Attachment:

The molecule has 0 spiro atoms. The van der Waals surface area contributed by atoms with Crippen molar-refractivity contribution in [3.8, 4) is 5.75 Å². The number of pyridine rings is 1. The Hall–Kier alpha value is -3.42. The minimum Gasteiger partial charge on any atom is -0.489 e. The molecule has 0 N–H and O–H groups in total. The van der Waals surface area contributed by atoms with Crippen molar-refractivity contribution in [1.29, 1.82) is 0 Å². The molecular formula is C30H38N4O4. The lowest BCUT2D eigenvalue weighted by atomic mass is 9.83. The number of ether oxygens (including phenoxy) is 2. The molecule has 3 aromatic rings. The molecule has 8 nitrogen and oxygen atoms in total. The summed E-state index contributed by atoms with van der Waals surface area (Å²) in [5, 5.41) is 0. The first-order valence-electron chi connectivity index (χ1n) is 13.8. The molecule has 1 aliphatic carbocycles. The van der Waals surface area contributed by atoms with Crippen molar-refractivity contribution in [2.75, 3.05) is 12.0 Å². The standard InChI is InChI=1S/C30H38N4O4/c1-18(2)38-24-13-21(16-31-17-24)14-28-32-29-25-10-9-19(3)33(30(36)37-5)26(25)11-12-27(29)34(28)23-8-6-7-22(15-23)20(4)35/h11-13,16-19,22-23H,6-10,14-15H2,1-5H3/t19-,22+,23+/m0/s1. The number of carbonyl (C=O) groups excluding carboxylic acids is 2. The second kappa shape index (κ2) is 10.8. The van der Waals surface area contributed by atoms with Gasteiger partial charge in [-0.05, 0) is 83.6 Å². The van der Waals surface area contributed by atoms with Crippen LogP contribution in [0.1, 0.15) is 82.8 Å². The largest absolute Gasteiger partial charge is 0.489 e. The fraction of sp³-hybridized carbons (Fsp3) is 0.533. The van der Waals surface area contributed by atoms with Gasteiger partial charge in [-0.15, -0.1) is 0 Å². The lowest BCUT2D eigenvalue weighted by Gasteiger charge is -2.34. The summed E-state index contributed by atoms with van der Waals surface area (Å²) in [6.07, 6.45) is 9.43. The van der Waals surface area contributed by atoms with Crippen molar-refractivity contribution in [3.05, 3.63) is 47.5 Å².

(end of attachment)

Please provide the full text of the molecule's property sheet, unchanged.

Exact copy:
The molecule has 0 spiro atoms. The van der Waals surface area contributed by atoms with Crippen molar-refractivity contribution in [3.8, 4) is 5.75 Å². The number of pyridine rings is 1. The Hall–Kier alpha value is -3.42. The minimum Gasteiger partial charge on any atom is -0.489 e. The molecule has 0 N–H and O–H groups in total. The van der Waals surface area contributed by atoms with Crippen molar-refractivity contribution in [1.29, 1.82) is 0 Å². The molecular formula is C30H38N4O4. The lowest BCUT2D eigenvalue weighted by atomic mass is 9.83. The number of ether oxygens (including phenoxy) is 2. The molecule has 3 aromatic rings. The molecule has 8 nitrogen and oxygen atoms in total. The summed E-state index contributed by atoms with van der Waals surface area (Å²) in [5, 5.41) is 0. The first-order valence-electron chi connectivity index (χ1n) is 13.8. The molecule has 1 aliphatic carbocycles. The van der Waals surface area contributed by atoms with Crippen molar-refractivity contribution in [2.75, 3.05) is 12.0 Å². The standard InChI is InChI=1S/C30H38N4O4/c1-18(2)38-24-13-21(16-31-17-24)14-28-32-29-25-10-9-19(3)33(30(36)37-5)26(25)11-12-27(29)34(28)23-8-6-7-22(15-23)20(4)35/h11-13,16-19,22-23H,6-10,14-15H2,1-5H3/t19-,22+,23+/m0/s1. The number of carbonyl (C=O) groups excluding carboxylic acids is 2. The second kappa shape index (κ2) is 10.8. The van der Waals surface area contributed by atoms with Gasteiger partial charge in [-0.05, 0) is 83.6 Å². The van der Waals surface area contributed by atoms with Crippen LogP contribution in [0.1, 0.15) is 82.8 Å². The largest absolute Gasteiger partial charge is 0.489 e. The fraction of sp³-hybridized carbons (Fsp3) is 0.533. The van der Waals surface area contributed by atoms with Gasteiger partial charge in [-0.15, -0.1) is 0 Å². The lowest BCUT2D eigenvalue weighted by Gasteiger charge is -2.34. The summed E-state index contributed by atoms with van der Waals surface area (Å²) in [6.07, 6.45) is 9.43. The van der Waals surface area contributed by atoms with Crippen molar-refractivity contribution in [3.05, 3.63) is 47.5 Å².